Oculus - Fall 2015 - (Page 18)
one block over
(far left) The 42-story 66 Rockwell by Ismael Leyva Architects
(left) is one of the new residential buildings towering over the
landmarked 1929 Williamsburgh Savings Bank building (right),
once Brooklyn's tallest.
(left) Flatbush Avenue Extension looking toward the Brooklyn
Bridge, with Skidmore, Owings & Merrill's 38-story Toren
residential tower (center).
Business and building are booming in now-thriving
B Y C L A I R E W ILS O N
owntown Brooklyn is having a moment. There is a building boom going
on and, in what seems like a New York minute, the area has gone from
feeling like a deserted, dangerous, and "daytime-only" destination to a vibrant
urban-planning success story.
"It is what the city was aiming for: a dense, transit-oriented downtown,"
says William Stein, FAIA, principal, Dattner Architects, which has designed the
three-building Myrtle Avenue Development Master Plan. "It is a bit overwhelming, but it is a positive thing. Too much of a good thing? That may be, too."
Historians and sociologists will decide that down the road, but right now
there is no debating that the change has been astonishing. The civic center of
what was known as "the borough of churches," whose one skyscraper was the
37-story, 1875 Williamsburgh Savings Bank building, Downtown Brooklyn is
now crammed with higher and higher towers, most of them residential.
If you'd used the bank as a compass when you ventured down there, good
luck with that. It has been completely eclipsed by new construction and
dwarfed in height by such buildings as the 58-story Ava DoBro, designed by
SLCE Architects. That will likely be overshadowed by the not-yet-designed
third City Point tower, which might rise to 60 stories. COOKFOX is the architect of Phases 1 and 2 of City Point but, as of press time, no architect has been
named for Phase 3 [see pg. 26].
According to Alan Washington, director of real estate and planning for the
Downtown Brooklyn Partnership, some 5,900 apartment units have been completed since 2004, when an ambitious Bloomberg-era rezoning took place. The
recession around 2008 slowed construction markedly, but things have since
picked up. Currently 5,100 units are under construction, with an additional
8,400 in the pipeline, of which 20% will be affordable, Washington says. It's all
in response to a population explosion that continues apace. In 2004 the area
had only 5,700 residents; now it has 18,000.
Oculus Fall 2015
(below) A portion of 14+9 Townhouses on State Street,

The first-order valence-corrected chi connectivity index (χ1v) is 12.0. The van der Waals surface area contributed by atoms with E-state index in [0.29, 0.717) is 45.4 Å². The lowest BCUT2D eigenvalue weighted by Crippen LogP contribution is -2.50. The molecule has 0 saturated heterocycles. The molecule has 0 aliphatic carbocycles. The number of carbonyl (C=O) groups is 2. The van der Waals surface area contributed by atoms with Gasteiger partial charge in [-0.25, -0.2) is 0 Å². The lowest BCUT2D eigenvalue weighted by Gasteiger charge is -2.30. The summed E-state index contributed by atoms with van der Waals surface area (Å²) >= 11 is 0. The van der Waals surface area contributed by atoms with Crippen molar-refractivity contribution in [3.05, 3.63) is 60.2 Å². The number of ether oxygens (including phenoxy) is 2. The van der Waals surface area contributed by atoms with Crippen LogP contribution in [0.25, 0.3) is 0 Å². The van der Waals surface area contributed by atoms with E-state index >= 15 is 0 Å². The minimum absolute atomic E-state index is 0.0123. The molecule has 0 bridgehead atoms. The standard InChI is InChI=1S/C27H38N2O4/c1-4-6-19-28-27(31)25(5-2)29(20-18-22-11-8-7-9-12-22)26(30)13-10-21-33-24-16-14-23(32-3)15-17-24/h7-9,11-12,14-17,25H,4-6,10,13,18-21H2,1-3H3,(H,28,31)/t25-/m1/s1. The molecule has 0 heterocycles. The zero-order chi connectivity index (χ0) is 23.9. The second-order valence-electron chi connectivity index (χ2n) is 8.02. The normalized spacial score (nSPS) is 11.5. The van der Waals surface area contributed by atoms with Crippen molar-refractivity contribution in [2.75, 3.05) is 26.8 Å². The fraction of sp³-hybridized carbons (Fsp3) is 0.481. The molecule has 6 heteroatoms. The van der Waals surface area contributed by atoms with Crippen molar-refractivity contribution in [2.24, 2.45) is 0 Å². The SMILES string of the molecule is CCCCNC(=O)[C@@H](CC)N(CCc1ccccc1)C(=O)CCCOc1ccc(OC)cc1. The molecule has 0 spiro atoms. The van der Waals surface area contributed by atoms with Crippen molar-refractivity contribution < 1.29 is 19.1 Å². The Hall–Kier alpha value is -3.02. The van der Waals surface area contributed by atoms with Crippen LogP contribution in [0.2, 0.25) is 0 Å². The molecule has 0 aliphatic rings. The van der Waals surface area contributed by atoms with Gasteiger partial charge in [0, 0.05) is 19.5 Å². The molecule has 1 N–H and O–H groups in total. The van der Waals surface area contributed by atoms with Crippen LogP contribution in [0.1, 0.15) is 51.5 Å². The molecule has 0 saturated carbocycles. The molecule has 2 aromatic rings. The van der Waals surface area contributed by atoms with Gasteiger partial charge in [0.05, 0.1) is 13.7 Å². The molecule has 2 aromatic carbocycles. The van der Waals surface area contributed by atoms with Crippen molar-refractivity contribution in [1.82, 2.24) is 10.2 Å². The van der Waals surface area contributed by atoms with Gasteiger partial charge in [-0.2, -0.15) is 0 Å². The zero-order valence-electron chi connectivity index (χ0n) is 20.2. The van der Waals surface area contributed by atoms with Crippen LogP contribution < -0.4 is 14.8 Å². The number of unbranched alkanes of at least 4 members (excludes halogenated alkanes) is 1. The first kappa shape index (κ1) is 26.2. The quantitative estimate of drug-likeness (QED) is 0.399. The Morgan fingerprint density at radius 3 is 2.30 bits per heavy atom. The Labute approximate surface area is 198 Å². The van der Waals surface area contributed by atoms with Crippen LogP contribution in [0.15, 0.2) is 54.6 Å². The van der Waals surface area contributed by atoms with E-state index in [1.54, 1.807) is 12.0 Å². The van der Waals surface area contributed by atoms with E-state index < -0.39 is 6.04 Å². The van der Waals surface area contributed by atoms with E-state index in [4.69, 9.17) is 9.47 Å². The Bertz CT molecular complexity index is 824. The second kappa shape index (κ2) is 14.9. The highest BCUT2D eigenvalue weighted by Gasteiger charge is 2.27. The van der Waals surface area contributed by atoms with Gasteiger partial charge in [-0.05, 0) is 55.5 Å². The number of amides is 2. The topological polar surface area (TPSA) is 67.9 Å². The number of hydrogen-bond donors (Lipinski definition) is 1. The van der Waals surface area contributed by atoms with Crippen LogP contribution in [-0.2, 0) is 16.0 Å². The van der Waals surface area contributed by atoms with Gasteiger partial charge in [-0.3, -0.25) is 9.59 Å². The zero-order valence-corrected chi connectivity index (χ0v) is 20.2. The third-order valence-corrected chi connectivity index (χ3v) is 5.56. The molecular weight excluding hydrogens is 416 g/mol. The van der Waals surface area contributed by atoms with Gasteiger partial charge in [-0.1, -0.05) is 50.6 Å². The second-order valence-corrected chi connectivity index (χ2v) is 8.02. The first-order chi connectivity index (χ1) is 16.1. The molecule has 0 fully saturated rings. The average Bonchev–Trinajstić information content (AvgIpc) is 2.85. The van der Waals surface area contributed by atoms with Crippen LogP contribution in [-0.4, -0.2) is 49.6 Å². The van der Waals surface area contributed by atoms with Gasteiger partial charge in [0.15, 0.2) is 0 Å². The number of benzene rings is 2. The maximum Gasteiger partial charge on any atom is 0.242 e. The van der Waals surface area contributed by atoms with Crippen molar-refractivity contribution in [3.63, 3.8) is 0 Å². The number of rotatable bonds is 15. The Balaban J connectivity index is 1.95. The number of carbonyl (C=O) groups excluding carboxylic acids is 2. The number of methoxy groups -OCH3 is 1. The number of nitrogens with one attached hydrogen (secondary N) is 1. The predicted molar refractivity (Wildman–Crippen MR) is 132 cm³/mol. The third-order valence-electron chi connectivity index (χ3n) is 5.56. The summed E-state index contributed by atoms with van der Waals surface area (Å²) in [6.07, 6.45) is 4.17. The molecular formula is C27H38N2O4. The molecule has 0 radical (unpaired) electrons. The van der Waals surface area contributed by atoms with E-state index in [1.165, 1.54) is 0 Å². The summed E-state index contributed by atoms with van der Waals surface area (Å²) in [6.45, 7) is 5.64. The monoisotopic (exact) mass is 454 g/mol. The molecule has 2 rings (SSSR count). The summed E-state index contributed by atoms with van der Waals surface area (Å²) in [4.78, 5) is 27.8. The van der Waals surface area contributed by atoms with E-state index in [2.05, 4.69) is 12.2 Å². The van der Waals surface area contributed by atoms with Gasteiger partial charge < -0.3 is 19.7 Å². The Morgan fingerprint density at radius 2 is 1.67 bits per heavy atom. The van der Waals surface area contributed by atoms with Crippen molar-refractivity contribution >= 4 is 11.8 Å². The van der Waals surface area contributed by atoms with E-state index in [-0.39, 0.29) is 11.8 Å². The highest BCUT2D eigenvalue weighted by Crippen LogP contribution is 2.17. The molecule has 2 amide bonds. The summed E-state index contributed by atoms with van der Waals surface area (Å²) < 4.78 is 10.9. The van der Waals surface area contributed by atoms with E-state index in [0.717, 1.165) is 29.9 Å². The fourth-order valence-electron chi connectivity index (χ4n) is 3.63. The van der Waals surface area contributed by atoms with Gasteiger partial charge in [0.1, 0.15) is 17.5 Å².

designed by Marvel Architects.
The boundaries of the designated area take in
Court Street, the Brooklyn and Manhattan Bridges,
the BQE, Ashland Place, the BAM Cultural District, the Barclays Center, and Atlantic Avenue. A
thriving visitor population supports 50 cultural
and arts groups, 60,000 college students, and a
boom in new hotels: the area will have 2,000 rooms
in the next 18 months, Washington says.
Office construction could use a boost. The
vacancy rate is a mere 3.3% - the lowest in the
city. New businesses coming in at City Point are in
retail and entertainment, such as Century 21, City
Target, and the Alamo Drafthouse Cinema.
And there's a Shake Shack. But one tony burger
joint does not tip any neighborhood over the edge
of gentrification. Though the vast swaths of parking lots are gone, much of the downtown remains
kind of crummy. It's going to take a while and,
when it does, the historians and sociologists will
have a field day.
According to Jonathan Marvel, FAIA, principal
of Marvel Architects, the rezoning and resultant
development are already a success. The architect
of 14+9 Townhouses on State Street, he credits
Bloomberg and his international view of the world
for making it all happen. "He was looking at London
and Hong Kong and, by contrast, New York looked
provincial, a little frayed around the edges," Marvel
says. "He found a way to get New York to compete."
Claire Wilson is a New York-based freelance writer.
Home Game: Winning with Housing
Table of Contents for the Digital Edition of Oculus - Fall 2015
First Words Letter From the President
Letter From the Editor
Center for Architecture
One Block Over
Opener: Affordability: Many Paths to a Solution
Housing for the 99%
An Active Market for Passive
Ahead of the Class
It Takes a Village
Support System, Modular Style
From Learning to Living
The DIY Approach to Housing
Index to Advertisers
Oculus - Fall 2015